After this leisurely retreat black takes over on the dark squares.[Yip][18.Rad1= [Yip]]

 

18…Bf6
Starting to battle for the central dark squares.[Yip]

 

19.Rc1 Diagram 1

 
 

[19.Nc3 Going back to c3 and admitting that Nd1 was unproductive is a better.[Yip] 19…Nb8 20.Rad1 Nc6 21.f5 Re8 22.fxe6 fxe6 23.Ne2 Rcd8= I prefer black with as there is the dynamic ..d5 break to play for.[Yip]]

 

19…Nb8!
Heading to d4 eventually.[Yip]

 

20.Nf2 Nc6 21.Ng4 Bd4 22.f5 Bxe3+ 23.Qxe3 f6!   Continuing to battle for the dark squares. Now the secondary idea is the make white’s light bishop a spectator.[Yip]

 

24.Qf2?
Now white will suffer on the dark squares.[Yip] [24.fxe6!? Keeps the game close.[Yip] 24…Nd4 (24…Re8 25.e5 Nxe5 26.Nxe5 dxe5 27.Bd5= [Yip]) 25.Qd2 Nxe6 26.Ne3 Ra8 27.Rc3 a5 28.Rd3 Ng5 29.Rd1 Nf7= [Yip]]

 

24…e5!   The pawn structure is transformed into a dark square wall to complement Bb7 and lock onto d4 for the knight.[Yip]

 

25.Ne3 Nd4   Now Nd4 is the dominant minor piece.[Yip]

 

26.g4 a5   Playing for the queenside.[Yip]

 

27.Rb1 Ra8   Now the line opening ..a4 break is in the air.[Yip]

 

28.h4 Qe7 29.Qd2 h6!
Black must take defensive measures against the threatened g5 break.[Yip]

30.Rb2 Kf8   A nice defensive king walk in light of the threatened g5 break.[Yip]

 

31.Kh2 Bc6 32.Nd5 Bxd5!
Now the minor piece battle is won for black as the good N easily dominates the bad B.[Yip]

 

33.cxd5 Rdb8
Full attention is turned to the queenside. Black must open lines as the well placed Nd4 cannot win the game without additional entry points into white’s position.[Yip]

 

34.Reb1 Rb7 35.a4   A drastic measure to prevent the …a4 break but now the future of the bishop is even dimmer.[Yip]

 

35…Rab8 36.Bf1 Rb4 37.Bc4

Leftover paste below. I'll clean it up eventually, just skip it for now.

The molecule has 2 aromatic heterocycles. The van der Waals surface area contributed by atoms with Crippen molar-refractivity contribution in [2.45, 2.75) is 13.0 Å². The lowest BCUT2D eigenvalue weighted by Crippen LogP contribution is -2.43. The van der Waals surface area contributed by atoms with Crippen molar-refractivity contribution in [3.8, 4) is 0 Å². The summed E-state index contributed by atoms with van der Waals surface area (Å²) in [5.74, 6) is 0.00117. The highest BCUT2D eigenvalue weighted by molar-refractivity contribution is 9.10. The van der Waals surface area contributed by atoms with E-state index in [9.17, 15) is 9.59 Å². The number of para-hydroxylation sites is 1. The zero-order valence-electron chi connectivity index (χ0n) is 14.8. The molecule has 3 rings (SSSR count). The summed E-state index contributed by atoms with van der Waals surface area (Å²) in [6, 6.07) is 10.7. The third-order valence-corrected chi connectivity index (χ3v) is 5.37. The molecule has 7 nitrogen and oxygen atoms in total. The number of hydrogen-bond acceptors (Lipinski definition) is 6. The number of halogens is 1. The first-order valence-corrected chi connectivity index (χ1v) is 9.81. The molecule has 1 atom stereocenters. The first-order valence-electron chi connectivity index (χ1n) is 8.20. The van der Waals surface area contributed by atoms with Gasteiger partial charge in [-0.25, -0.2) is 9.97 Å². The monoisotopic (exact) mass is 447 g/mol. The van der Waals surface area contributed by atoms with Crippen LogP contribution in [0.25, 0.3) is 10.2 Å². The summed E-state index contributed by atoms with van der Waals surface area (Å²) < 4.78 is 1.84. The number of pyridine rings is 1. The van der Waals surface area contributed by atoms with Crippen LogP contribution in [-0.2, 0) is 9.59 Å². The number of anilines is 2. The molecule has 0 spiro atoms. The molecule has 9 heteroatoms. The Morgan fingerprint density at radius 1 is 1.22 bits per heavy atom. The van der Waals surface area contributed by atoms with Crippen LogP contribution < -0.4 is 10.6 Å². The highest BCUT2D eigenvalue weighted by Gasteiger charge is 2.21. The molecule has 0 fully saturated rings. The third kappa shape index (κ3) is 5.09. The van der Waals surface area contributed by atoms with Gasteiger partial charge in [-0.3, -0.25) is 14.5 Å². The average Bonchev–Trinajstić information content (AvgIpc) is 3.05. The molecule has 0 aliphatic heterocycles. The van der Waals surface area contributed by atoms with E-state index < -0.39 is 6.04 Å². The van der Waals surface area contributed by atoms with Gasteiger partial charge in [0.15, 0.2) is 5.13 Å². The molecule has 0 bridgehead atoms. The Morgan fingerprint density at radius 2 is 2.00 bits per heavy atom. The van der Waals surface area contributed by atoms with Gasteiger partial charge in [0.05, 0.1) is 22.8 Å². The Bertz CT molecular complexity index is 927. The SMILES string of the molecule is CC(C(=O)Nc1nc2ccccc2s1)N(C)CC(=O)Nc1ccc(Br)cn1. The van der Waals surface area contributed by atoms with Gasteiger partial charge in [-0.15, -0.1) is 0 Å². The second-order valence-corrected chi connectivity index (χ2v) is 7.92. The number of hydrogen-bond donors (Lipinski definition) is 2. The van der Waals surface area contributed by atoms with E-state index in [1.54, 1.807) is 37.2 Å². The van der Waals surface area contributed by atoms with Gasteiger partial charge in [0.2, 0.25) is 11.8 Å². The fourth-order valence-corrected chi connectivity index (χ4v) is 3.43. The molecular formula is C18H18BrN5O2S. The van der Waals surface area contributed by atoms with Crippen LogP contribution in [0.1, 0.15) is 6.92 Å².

White goes over to a completely passive defence and now the search is on for black for a way to break into white’s position.[Yip]

 

37…R8b6 38.Kg2 Qb7 39.Qc3 Ke8 40.Kf2 Kd8 41.h5 Ke7 42.Kg2 Kf8 43.Kf2 Kf7 44.Kg2 Kg8 45.Kf2 Kh7 46.Ke3 Qa7 47.Kf2 Rb8 48.Kg2 Diagram 2

 
 
 

48…Rxc4!
Finally a way to infiltrate appears.[Yip]

 

49.Qxc4 Rb4 50.Qc3 Qa6
The knight is not inferior to any rook on the secure d4 outpost.[Yip]

 

51.Kf2 c4! [Yip] 52.bxc4 Rxc4 53.Qa3?
Guarding the a-pawn allows black to infiltrate on the c-file.[Yip] [53.Qd2 Is a tougher defence.[Yip] 53…Qc8 54.Re1 Qc5 55.Kg2 Rxa4 56.Rc1 (56.Re3 Rc4³ [Yip]) 56…Rc4 57.Rxc4 Qxc4 58.g5! White has to try an open up the kingside for counterplay.[Yip] 58…hxg5 59.h6 gxh6 60.Qxa5= The game remains competitive.[Yip]]

 

53…Qc8!–+   Now white cannot challenge the c-file.[Yip]

 

54.Rd2 Rc3 55.Qb2 Qc4 56.Kg2 Nb3
[56…Nf3! Going to the kingside is stronger.[Yip] 57.Rf2 Nh4+ 58.Kh2 Qd3–+ [Yip]]

 

57.Re2 Qd3 58.Rbe1 Nd4 59.Kh1 Qh3+ 60.Rh2 Qf3+ 61.Kg1 Qg3+ 62.Kf1 Nf3 0–1

 

Developments in the Sicilian Kan 5.Nc3 Qc7 6.Be2

Here is an interesting game from Delchev.

Horvath,Ta(2398) – Delchev,A (2598) [B43]
6th Varna Open Varna BUL (7.4), 18.07.2012
Black has typical counterplay well under way. Both bishops are fianchettoed and the e5 pawn is a permanent target. The queenside pawns are poised to advance and black controls the d-file. But how to proceed?

Black to play

Sicilian Kan 5.Nc3 Qc7 6.Bd3 Nf6-April 2012

Here is an interesting game by Akopian.

Khukhashvili,S (2408) – Akopian,Vl (2684) 
Sicilian Kan[B42]
14th Dubai Open 2012 Dubai UAE (2.3), 16.04.2012

Position 1
White gambited a pawn for kingside chances and gets nowhere. Slowly black consolidates taking a strangle hold on the dark squares leaving white no chance.

White to play
Black just played 28..Rd6 preparing to double rooks on the d-file.